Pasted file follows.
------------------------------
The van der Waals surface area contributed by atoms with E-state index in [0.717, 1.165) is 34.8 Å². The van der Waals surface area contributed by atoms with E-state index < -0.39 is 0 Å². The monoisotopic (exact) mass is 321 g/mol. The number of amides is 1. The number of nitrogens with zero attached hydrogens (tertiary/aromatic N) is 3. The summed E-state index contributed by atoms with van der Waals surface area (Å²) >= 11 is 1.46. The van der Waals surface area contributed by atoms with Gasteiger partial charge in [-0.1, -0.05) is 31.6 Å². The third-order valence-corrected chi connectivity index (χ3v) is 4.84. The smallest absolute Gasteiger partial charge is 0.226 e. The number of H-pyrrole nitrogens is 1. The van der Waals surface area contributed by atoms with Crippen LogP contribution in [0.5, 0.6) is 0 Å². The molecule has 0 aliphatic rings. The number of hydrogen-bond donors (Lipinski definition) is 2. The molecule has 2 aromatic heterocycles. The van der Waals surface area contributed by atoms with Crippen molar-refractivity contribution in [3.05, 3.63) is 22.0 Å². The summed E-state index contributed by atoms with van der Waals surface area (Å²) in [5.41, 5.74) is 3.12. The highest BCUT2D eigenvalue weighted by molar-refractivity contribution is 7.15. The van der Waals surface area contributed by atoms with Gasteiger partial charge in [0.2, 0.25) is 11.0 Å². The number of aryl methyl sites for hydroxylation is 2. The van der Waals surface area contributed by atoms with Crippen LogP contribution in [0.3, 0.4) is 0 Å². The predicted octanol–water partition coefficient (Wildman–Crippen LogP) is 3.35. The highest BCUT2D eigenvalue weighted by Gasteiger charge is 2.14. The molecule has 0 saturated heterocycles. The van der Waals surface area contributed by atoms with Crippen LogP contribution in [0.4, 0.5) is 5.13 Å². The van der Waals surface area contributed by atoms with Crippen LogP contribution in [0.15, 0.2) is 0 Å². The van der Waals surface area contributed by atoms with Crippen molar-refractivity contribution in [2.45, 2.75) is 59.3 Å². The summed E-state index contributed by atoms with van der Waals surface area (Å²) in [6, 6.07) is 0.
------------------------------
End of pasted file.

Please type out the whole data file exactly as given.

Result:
The van der Waals surface area contributed by atoms with E-state index in [0.717, 1.165) is 34.8 Å². The van der Waals surface area contributed by atoms with E-state index < -0.39 is 0 Å². The monoisotopic (exact) mass is 321 g/mol. The number of amides is 1. The number of nitrogens with zero attached hydrogens (tertiary/aromatic N) is 3. The summed E-state index contributed by atoms with van der Waals surface area (Å²) >= 11 is 1.46. The van der Waals surface area contributed by atoms with Gasteiger partial charge in [-0.1, -0.05) is 31.6 Å². The third-order valence-corrected chi connectivity index (χ3v) is 4.84. The smallest absolute Gasteiger partial charge is 0.226 e. The number of H-pyrrole nitrogens is 1. The van der Waals surface area contributed by atoms with Crippen LogP contribution in [0.5, 0.6) is 0 Å². The molecule has 0 aliphatic rings. The number of hydrogen-bond donors (Lipinski definition) is 2. The molecule has 2 aromatic heterocycles. The van der Waals surface area contributed by atoms with Crippen molar-refractivity contribution in [3.05, 3.63) is 22.0 Å². The summed E-state index contributed by atoms with van der Waals surface area (Å²) in [5.41, 5.74) is 3.12. The highest BCUT2D eigenvalue weighted by molar-refractivity contribution is 7.15. The van der Waals surface area contributed by atoms with Gasteiger partial charge in [0.2, 0.25) is 11.0 Å². The number of aryl methyl sites for hydroxylation is 2. The van der Waals surface area contributed by atoms with Crippen LogP contribution in [0.3, 0.4) is 0 Å². The predicted octanol–water partition coefficient (Wildman–Crippen LogP) is 3.35. The highest BCUT2D eigenvalue weighted by Gasteiger charge is 2.14. The molecule has 0 saturated heterocycles. The van der Waals surface area contributed by atoms with Crippen LogP contribution in [0.4, 0.5) is 5.13 Å². The van der Waals surface area contributed by atoms with Crippen LogP contribution in [0.15, 0.2) is 0 Å². The van der Waals surface area contributed by atoms with Crippen molar-refractivity contribution in [2.45, 2.75) is 59.3 Å². The summed E-state index contributed by atoms with van der Waals surface area (Å²) in [6, 6.07) is 0.